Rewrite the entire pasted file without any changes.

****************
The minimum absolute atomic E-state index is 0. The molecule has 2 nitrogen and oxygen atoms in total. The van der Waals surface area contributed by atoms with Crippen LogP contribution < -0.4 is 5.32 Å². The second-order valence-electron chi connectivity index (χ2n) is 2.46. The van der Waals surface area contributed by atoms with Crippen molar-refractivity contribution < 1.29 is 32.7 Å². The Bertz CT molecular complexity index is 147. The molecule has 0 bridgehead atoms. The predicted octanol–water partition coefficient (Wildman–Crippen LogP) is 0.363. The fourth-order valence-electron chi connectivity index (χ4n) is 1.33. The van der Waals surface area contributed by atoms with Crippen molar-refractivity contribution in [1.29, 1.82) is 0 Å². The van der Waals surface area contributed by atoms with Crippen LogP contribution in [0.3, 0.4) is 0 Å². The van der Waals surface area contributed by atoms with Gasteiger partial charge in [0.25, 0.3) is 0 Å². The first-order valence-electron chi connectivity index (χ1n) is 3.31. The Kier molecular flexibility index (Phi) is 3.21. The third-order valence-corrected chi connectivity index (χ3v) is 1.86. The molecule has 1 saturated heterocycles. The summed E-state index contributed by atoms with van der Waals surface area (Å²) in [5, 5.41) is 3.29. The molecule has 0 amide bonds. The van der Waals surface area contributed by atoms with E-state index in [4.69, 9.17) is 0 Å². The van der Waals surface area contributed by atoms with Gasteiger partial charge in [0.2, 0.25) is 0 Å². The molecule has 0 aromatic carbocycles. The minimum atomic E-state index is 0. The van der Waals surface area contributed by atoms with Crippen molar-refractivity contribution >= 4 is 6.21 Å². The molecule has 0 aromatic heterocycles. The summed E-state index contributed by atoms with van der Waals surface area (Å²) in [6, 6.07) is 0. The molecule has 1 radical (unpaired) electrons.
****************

The minimum absolute atomic E-state index is 0. The molecule has 2 nitrogen and oxygen atoms in total. The van der Waals surface area contributed by atoms with Crippen LogP contribution < -0.4 is 5.32 Å². The second-order valence-electron chi connectivity index (χ2n) is 2.46. The van der Waals surface area contributed by atoms with Crippen molar-refractivity contribution < 1.29 is 32.7 Å². The Bertz CT molecular complexity index is 147. The molecule has 0 bridgehead atoms. The predicted octanol–water partition coefficient (Wildman–Crippen LogP) is 0.363. The fourth-order valence-electron chi connectivity index (χ4n) is 1.33. The van der Waals surface area contributed by atoms with Crippen molar-refractivity contribution in [1.29, 1.82) is 0 Å². The van der Waals surface area contributed by atoms with Crippen LogP contribution in [0.3, 0.4) is 0 Å². The van der Waals surface area contributed by atoms with Gasteiger partial charge in [0.25, 0.3) is 0 Å². The first-order valence-electron chi connectivity index (χ1n) is 3.31. The Kier molecular flexibility index (Phi) is 3.21. The third-order valence-corrected chi connectivity index (χ3v) is 1.86. The molecule has 1 saturated heterocycles. The summed E-state index contributed by atoms with van der Waals surface area (Å²) in [5, 5.41) is 3.29. The molecule has 0 amide bonds. The van der Waals surface area contributed by atoms with E-state index in [4.69, 9.17) is 0 Å². The van der Waals surface area contributed by atoms with Gasteiger partial charge in [0.2, 0.25) is 0 Å². The molecule has 0 aromatic carbocycles. The minimum atomic E-state index is 0. The van der Waals surface area contributed by atoms with Crippen molar-refractivity contribution >= 4 is 6.21 Å². The molecule has 0 aromatic heterocycles. The summed E-state index contributed by atoms with van der Waals surface area (Å²) in [6, 6.07) is 0. The molecule has 1 radical (unpaired) electrons.